Focused-ion-beam circuit edit (FIB-CE) is a method for modifying microdevices after fabrication, by using streams of ions to either etch new features into the devices or deposit new materials. It allows engineers to do rapid prototyping to validate design changes without going through the traditional microfabrication process, saving time and money.
However, high-energy ion beams can damage existing electronic structures on a fabricated chip, and guiding them precisely requires reference points etched into the chip surface, which are used to visually align the ion beam. Etching those reference points requires the “sacrifice” of part of the chip’s surface near the region of interest.
In a pair of recent papers (paper 1 | paper 2), Amazon’s Annapurna Labs, which designs chips to the specific needs of Amazon Web Services, demonstrated that using lower-energy ion beams — 5 kiloelectronvolts (keV) instead of the standard 30 — enables the addition of new features to a fabricated chip without the need for sacrificial areas and with minimal effect on existing structures.
Moreover, lower-energy beams also enable the postproduction creation of larger features, with improved electronic characteristics, so the modified chips run more efficiently as well as using space more efficiently.
FIB-CE has been around for more than two decades, and the most intuitive analogy for it is a bypass surgery: the patient is a silicon chip, and the blood vessels are metallic interconnects that need to be cut and rerouted.
The FIB microscope uses a stream of ions (usually gallium) to either image or etch features into a microdevice. If a precursor gas is injected into the microscope’s chamber, it will react with the ions to deposit insulators or conductive materials where the ion beam strikes. The experienced user can use FIB-CE to modify a microprocessor at precise locations on a nanometer scale.
Annapurna Labs designs silicon chips for AWS, which are manufactured using the world’s leading fabrication technologies, so they have extremely dense circuit layouts. This means that sacrificing part of the chip to create reference points (“fiducials”) will often destroy functional circuitry. Sometimes, it’s possible to route around the sacrificed circuitry, but sometimes it’s not.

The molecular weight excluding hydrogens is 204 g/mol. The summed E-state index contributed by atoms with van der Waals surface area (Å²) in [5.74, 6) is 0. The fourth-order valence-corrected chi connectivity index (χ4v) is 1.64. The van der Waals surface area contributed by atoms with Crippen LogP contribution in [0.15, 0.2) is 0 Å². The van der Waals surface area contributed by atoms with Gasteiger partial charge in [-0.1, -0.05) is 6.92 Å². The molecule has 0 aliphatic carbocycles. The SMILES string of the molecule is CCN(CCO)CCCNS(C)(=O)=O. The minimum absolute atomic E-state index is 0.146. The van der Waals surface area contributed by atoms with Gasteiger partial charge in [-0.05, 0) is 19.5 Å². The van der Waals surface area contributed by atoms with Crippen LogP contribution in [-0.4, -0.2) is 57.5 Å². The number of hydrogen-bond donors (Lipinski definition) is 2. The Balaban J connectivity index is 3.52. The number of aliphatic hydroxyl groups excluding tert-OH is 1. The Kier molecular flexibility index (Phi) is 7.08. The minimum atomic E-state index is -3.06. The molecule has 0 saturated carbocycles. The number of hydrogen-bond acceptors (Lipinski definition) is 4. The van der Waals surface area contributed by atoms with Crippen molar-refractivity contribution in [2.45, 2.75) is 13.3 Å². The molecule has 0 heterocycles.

In our work, we use 5 keV ion beams to remove the bulk silicon surface layer of the chip, exposing fabricated silicon fins in the active layer beneath it. This is a standard step in most ion beam chip edits. We show that exposing even a large area has only a minor effect on the chip’s functionality.
To test our approach, we designed a modified chip with dynamic ring oscillators (DROs) embedded in it at regular locations. A DRO consists of an odd number of inverting gates in sequence, and its output steadily oscillates between two voltage values.
After using low-energy (5 keV) FIB to create insulating trenches between oscillators, we also bathed the DROs themselves with 5 keV ion beams, to measure the effect of inadvertent exposures. Afterward, we found that they exhibited a minor shift in frequency but otherwise worked properly.
Moreover, we found that, with our method, we were able to expose larger areas around the region of interest than was possible using the higher-energy (30 keV) method, as the use of fiducials for alignment constrains the high-energy ion beam to a narrow scan width, limiting feature size.
In our experiments, we found that the larger size of our exposed area increases the number of secondary electrons arriving to the microscope’s electron detectors, thus improving the microscope’s signal-to noise ratio. This enables the FIB user to modify chip features more precisely.
Consequently, we can perform more and more-accurate FIB experiments for every chip run, enabling us to bring improved designs to our customers more cheaply and more quickly.